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Divisional needs: NFC South preview
The NFC South is the classic example of taking divisional opponents into consideration when building your roster. Look at the 2011 Falcons as an example. Mike Smith could have locked every one of his offensive coaches out of the war room on draft day and focused solely on improving a defense that had significant needs, but instead, he traded five picks to the Cleveland Browns to move up 21 spots and select a wide receiver. Knowing that they would have to keep pace with Drew Brees in a shootout, even with all the holes on defense, giving Matt Ryan another weapon became the top priority. It has paid off too, since Julio Jones’ arrival in Atlanta, the Falcons have won two straight division championships and have held homefield advantage for both the 2011 and 2012 playoffs.
The Buccaneers desperately need upgrades at both cornerback spots.
The Panthers need help at all three levels of the defense.
The Falcons lost the equivalent of two starting corners this offseason.
And the Saints are returning one of the worst defenses in league history. But if history suggests anything, at least one of these teams will bypass the obvious defensive pick and add yet another dynamic offensive weapon to continue to light up the scoreboard.
Tampa Bay Buccaneers
Needs: CB, DL
After last year's active offseason brought in Carl Nicks and Vincent Jackson, the Bucs have remained somewhat quiet this year despite the acquisition of Dashon Goldson from the 49ers. Goldson paired with last year's top-pick Mark Barron makes for a spectacular tandem at the safety position.
The problem is the Bucs are extremely vulnerable at corner.
Even if the Bucs are able to acquire Darrelle Revis from the Jets, they would still be best suited to draft a cornerback with the 13th pick to pair with him. Revis is coming off a season-ending injury and may not be 100 percent healthy for the better part of the year.
With the 13th pick in the draft, Dee Milliner will likely be gone and the X-factor for the Bucs could be what Miami does with the pick just before them. Miami has a clear need at the cornerback position too, and if the Dolphins take Xavier Rhodes, Tampa will need to determine if the third best corner (Washington CB Desmond Trufant) is still worthy of top-15 consideration. In my opinion, he is. I even have Trufant ranked higher than Rhodes on my board. Trufant has the NFL bloodlines and is one of the toughest competitors in this draft. He plays with great instincts and anticipation and jumps routes with a quick break, but sometimes gets caught being over-aggressive and needs some work in press technique.
It also wouldn’t be out of the question for Tampa to look at adding a defensive lineman even though the Bucs drafted Adrian Clayborn and Da’Quan Bowers with early picks last year. Bowers has well documented knee problems and is now having legal issues as well. Clayborn has his own health concerns carried over from his career at Iowa and the interior of the defensive line has struggled to stay on the field. So if it’s not corner, the Bucs could go with the best defensive line prospect on their board and that could be Ziggy Ansah, Star Lotulelei, Sheldon Richardson or Sylvester Williams.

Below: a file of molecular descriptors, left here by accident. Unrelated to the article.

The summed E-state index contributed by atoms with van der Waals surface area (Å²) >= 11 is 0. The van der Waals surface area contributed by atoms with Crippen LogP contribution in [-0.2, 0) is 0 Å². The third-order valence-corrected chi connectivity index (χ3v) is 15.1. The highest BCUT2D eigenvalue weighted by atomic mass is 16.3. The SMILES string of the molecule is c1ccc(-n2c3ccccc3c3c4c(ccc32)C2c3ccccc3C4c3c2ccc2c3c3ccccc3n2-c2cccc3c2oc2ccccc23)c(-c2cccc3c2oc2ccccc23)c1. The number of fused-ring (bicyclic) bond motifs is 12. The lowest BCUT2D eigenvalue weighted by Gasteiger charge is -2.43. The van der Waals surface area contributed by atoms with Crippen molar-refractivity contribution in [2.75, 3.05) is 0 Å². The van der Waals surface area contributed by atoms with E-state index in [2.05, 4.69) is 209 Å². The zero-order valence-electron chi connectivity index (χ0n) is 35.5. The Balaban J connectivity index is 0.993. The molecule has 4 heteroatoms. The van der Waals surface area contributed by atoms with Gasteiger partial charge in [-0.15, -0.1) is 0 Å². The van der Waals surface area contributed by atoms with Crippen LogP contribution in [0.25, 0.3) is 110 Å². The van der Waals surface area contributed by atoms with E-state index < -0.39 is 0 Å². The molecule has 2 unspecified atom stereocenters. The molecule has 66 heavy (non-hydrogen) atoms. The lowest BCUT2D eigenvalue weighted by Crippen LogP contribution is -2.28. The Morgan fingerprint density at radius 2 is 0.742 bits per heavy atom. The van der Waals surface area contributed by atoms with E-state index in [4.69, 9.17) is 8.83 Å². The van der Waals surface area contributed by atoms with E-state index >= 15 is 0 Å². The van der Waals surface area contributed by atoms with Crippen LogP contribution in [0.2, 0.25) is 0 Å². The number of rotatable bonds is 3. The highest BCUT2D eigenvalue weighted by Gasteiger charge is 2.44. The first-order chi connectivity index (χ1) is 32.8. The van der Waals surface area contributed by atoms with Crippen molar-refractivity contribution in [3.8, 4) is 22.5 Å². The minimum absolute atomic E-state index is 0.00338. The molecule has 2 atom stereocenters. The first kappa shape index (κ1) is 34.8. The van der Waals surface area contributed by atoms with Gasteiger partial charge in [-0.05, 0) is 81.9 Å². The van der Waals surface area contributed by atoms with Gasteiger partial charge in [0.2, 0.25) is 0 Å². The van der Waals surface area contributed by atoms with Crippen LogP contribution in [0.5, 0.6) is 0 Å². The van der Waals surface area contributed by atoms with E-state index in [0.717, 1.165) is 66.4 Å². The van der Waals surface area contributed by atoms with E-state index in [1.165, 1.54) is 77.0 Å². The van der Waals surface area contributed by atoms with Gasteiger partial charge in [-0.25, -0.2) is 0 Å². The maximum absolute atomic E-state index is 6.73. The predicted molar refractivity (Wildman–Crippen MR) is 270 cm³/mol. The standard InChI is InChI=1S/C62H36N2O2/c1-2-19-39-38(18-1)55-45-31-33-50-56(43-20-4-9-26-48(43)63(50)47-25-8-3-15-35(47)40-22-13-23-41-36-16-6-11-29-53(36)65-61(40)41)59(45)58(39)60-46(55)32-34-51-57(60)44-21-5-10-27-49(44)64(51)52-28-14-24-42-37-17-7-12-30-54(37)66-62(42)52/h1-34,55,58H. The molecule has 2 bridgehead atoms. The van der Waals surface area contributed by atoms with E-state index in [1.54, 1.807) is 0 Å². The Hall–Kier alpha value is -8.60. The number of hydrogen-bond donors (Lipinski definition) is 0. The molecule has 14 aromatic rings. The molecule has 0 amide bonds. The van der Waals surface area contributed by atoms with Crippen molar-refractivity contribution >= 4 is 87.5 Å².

Just like the other teams in the division, taking an offensive player could be a curveball here, too. If they do, Tyler Eifert would be an option for a team that cut Kellen Winslow Jr. and got poor performance out of the position in 2012. Eifert is a cut above the other options this year and is comparable to Greg Olsen. Giving Josh Freeman a big tight end target could help him take his game to the next level.
Needs: DL, WR, CB, S
Carolina hasn’t signed any big names this offseason, but that doesn’t mean the Panthers couldn’t use the help. They have brought in guys likes Ted Ginn and Chase Blackburn, but neither are impact players and will most likely just add depth and play on special teams.
Carolina is in the same position as the Saints and Bucs when it comes to needs. The Panthers could use defensive linemen and corners and would be evaluating many of the same players I listed above as the Panthers will be drafting 14th overall.
Lotulelei is sliding down draft boards as Sharrif Floyd has cemented himself as the best defensive tackle. Several mock drafts have paired Lotulelei and the Panthers together with the 14th pick. Lotulelei is powerful and athletic and although he has only seven sacks in college, he can provide an interior pass rush. If not Lotulelei, maybe Sheldon Richardson.
The Panthers also could take a cornerback with this pick as they need add depth.
But to me, the pick needs to be on offense to complement the aging Steve Smith and give Newton a weapon that he can grow and mature with.
Cordarrelle Patterson makes a ton of sense to me with his rare size and speed combination. Newton could complete some easy underneath passes that Patterson turns into explosive game-changing plays with his eye-popping run after catch ability. If not Patterson, Tavon Austin could be a consideration, but Austin is a little too small, which was the argument against Steve Smith. Look how that turned out.